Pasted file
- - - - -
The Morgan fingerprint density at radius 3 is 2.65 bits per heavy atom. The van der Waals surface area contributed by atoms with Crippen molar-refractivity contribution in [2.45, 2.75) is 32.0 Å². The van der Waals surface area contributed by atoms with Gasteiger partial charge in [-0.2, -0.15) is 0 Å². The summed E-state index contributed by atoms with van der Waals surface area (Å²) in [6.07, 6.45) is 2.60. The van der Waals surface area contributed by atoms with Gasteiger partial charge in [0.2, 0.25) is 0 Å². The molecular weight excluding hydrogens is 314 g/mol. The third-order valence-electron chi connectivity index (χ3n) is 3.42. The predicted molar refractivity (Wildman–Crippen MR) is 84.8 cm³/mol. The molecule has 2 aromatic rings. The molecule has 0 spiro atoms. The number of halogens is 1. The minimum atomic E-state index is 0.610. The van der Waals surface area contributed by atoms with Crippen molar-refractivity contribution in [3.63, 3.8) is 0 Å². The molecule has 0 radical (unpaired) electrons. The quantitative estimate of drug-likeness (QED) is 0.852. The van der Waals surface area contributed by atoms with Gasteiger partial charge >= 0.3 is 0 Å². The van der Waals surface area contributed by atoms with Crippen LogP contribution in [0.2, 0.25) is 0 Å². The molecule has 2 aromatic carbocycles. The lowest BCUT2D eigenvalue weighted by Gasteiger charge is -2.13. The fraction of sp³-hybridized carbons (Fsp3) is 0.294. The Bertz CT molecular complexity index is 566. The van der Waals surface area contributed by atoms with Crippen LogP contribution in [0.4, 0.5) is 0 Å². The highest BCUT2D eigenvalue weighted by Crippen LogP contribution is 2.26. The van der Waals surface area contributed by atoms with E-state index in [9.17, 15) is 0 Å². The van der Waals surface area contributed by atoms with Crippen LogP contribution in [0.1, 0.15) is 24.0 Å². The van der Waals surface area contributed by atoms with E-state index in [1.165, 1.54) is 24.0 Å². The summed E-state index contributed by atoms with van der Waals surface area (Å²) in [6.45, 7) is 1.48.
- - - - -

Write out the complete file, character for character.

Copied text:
The Morgan fingerprint density at radius 3 is 2.65 bits per heavy atom. The van der Waals surface area contributed by atoms with Crippen molar-refractivity contribution in [2.45, 2.75) is 32.0 Å². The van der Waals surface area contributed by atoms with Gasteiger partial charge in [-0.2, -0.15) is 0 Å². The summed E-state index contributed by atoms with van der Waals surface area (Å²) in [6.07, 6.45) is 2.60. The van der Waals surface area contributed by atoms with Gasteiger partial charge in [0.2, 0.25) is 0 Å². The molecular weight excluding hydrogens is 314 g/mol. The third-order valence-electron chi connectivity index (χ3n) is 3.42. The predicted molar refractivity (Wildman–Crippen MR) is 84.8 cm³/mol. The molecule has 2 aromatic rings. The molecule has 0 spiro atoms. The number of halogens is 1. The minimum atomic E-state index is 0.610. The van der Waals surface area contributed by atoms with Crippen molar-refractivity contribution in [3.63, 3.8) is 0 Å². The molecule has 0 radical (unpaired) electrons. The quantitative estimate of drug-likeness (QED) is 0.852. The van der Waals surface area contributed by atoms with Gasteiger partial charge >= 0.3 is 0 Å². The van der Waals surface area contributed by atoms with Crippen LogP contribution in [0.2, 0.25) is 0 Å². The molecule has 2 aromatic carbocycles. The lowest BCUT2D eigenvalue weighted by Gasteiger charge is -2.13. The fraction of sp³-hybridized carbons (Fsp3) is 0.294. The Bertz CT molecular complexity index is 566. The van der Waals surface area contributed by atoms with Crippen LogP contribution in [0.4, 0.5) is 0 Å². The highest BCUT2D eigenvalue weighted by Crippen LogP contribution is 2.26. The van der Waals surface area contributed by atoms with E-state index in [9.17, 15) is 0 Å². The van der Waals surface area contributed by atoms with Crippen LogP contribution in [0.1, 0.15) is 24.0 Å². The van der Waals surface area contributed by atoms with E-state index in [1.165, 1.54) is 24.0 Å². The summed E-state index contributed by atoms with van der Waals surface area (Å²) in [6.45, 7) is 1.48.